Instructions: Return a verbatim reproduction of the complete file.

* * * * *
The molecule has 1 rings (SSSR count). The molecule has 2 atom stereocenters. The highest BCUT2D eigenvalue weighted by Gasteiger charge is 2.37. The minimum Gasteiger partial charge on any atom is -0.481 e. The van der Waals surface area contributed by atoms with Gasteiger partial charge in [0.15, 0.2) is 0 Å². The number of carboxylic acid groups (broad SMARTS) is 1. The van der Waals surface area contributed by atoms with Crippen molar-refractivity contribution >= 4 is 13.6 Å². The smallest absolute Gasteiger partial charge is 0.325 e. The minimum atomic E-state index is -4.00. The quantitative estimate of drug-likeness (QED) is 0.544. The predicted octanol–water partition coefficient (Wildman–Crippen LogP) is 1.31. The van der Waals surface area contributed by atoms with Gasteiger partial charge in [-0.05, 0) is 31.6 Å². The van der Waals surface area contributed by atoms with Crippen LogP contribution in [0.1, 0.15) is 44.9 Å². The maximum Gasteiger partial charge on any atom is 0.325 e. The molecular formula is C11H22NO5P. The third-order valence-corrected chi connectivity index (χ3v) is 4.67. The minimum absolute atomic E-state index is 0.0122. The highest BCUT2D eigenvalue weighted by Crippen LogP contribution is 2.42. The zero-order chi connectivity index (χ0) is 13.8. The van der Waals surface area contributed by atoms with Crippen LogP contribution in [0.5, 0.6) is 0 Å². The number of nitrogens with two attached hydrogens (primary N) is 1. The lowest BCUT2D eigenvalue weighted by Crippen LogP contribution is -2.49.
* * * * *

The molecule has 1 rings (SSSR count). The molecule has 2 atom stereocenters. The highest BCUT2D eigenvalue weighted by Gasteiger charge is 2.37. The minimum Gasteiger partial charge on any atom is -0.481 e. The van der Waals surface area contributed by atoms with Gasteiger partial charge in [0.15, 0.2) is 0 Å². The number of carboxylic acid groups (broad SMARTS) is 1. The van der Waals surface area contributed by atoms with Crippen molar-refractivity contribution >= 4 is 13.6 Å². The smallest absolute Gasteiger partial charge is 0.325 e. The minimum atomic E-state index is -4.00. The quantitative estimate of drug-likeness (QED) is 0.544. The predicted octanol–water partition coefficient (Wildman–Crippen LogP) is 1.31. The van der Waals surface area contributed by atoms with Gasteiger partial charge in [-0.05, 0) is 31.6 Å². The van der Waals surface area contributed by atoms with Crippen LogP contribution in [0.1, 0.15) is 44.9 Å². The maximum Gasteiger partial charge on any atom is 0.325 e. The molecular formula is C11H22NO5P. The third-order valence-corrected chi connectivity index (χ3v) is 4.67. The minimum absolute atomic E-state index is 0.0122. The highest BCUT2D eigenvalue weighted by Crippen LogP contribution is 2.42. The zero-order chi connectivity index (χ0) is 13.8. The van der Waals surface area contributed by atoms with Crippen LogP contribution in [0.5, 0.6) is 0 Å². The number of nitrogens with two attached hydrogens (primary N) is 1. The lowest BCUT2D eigenvalue weighted by Crippen LogP contribution is -2.49.